Oh, come all ye faithless!

There is, I suppose, some comfort to be taken from unsolicited assurances that one is not aff one’s heid. Or, at least, that one is not alone in one’s mild derangement. Ex-SNP members turned Sturgeon-sceptics like myself will find such comfort reading Kevin McKenna’s column in The National today. He gets off to a good start by wondering where is SNP’s conference ahead of elections on our local authorities? A question many of us are pondering. Well, I was. And while I may not be entirely alone in doing so, I am enough of a realist to realise that those of us who ask such “gnarly questions” are vastly outnumbered by the Sturgeon/SNP loyalists who abhor the very idea of questioning the wisdom of the party’s leadership.

It might be possible to envy the certainties enjoyed by the party faithful. Not for them the doubts that plague those o’ mair independent mind. But any jealousy instantly subsides on realisation of what must be sacrificed to find ease in faith. All critical capacities must be set aside, if not abandoned completely. All manner of inconsistencies and contradictions and failures and departures from fact must be accepted and rationalised. All instinctive curiosity must be suppressed along with the defining human urge to make connections and seek patterns Today’s failure or broken promise must never be considered in the light of yesterday’s broken promise. For the faithful, there can be no acknowledgement that the pieces of a jigsaw puzzle must be correctly assembled in order to see the whole picture. For the faithful, that picture is whatever the party leadership needs it to be from one moment to the next. Even if every piece of the puzzle so far uncovered is black, the faithful must be able to genuinely believe that the big picture is entirely white.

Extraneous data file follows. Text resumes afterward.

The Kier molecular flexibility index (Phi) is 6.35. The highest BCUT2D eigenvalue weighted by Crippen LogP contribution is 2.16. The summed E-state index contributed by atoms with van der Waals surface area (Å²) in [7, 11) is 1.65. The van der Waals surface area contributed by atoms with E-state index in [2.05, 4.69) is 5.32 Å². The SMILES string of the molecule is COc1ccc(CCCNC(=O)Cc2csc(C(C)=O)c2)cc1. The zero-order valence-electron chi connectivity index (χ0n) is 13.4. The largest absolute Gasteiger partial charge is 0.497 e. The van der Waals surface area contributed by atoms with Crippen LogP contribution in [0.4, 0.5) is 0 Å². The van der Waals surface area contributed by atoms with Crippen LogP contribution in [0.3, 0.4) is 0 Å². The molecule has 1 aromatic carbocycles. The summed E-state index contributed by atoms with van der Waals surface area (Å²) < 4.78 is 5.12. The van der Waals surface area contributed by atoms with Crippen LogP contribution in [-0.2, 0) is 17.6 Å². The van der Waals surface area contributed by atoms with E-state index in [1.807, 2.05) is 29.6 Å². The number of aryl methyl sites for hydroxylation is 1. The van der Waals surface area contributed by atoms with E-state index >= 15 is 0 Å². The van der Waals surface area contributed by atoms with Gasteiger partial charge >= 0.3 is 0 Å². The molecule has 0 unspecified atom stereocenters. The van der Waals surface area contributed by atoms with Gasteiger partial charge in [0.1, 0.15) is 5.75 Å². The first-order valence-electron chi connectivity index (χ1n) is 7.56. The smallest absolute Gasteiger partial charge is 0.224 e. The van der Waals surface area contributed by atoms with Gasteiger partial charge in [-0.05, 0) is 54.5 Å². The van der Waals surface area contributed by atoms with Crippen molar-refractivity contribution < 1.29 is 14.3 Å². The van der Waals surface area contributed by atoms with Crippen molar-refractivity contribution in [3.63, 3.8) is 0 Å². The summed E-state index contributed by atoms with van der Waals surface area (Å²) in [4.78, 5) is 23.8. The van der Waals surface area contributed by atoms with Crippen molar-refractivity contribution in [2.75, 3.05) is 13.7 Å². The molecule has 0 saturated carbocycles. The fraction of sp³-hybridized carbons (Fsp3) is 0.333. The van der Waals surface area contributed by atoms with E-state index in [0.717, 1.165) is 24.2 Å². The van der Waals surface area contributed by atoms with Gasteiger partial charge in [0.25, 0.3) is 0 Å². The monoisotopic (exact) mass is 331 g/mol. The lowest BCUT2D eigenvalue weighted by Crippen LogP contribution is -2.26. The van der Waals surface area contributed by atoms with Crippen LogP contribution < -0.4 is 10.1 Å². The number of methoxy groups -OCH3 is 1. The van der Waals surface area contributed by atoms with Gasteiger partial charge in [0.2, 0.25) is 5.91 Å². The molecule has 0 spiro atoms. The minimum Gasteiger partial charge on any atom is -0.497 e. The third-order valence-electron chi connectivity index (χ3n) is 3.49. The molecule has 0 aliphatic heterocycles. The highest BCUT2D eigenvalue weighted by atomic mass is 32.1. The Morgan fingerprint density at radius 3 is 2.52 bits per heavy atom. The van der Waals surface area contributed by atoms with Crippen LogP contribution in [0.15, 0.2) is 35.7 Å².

Of all the follies to which humankind is prey, faith is surely the most intellectually debilitating. The most deleterious to rationality. Arguably, the most dangerous for the general well-being of our species and the planet that supports us.

The SNP/Sturgeon faithful will not ask why there is apparently no conference planned ahead of the council elections. They will condemn with extreme vituperation any who do. Or, perhaps worse, they will be condescendingly dismissive of all concerns expressed. To harbour any doubts about Sturgeon of the SNP is to be a “Yoon” or to be too stupid to understand that there is a ‘Great Secret Plan’ which is beyond the comprehension of lesser mortals and which must be kept strictly under wraps until the moment is deemed right to act. While I cannot help but wonder if a ‘plan’ of this sort is even possible, the faithful cannot contemplate even the possibility that it might not.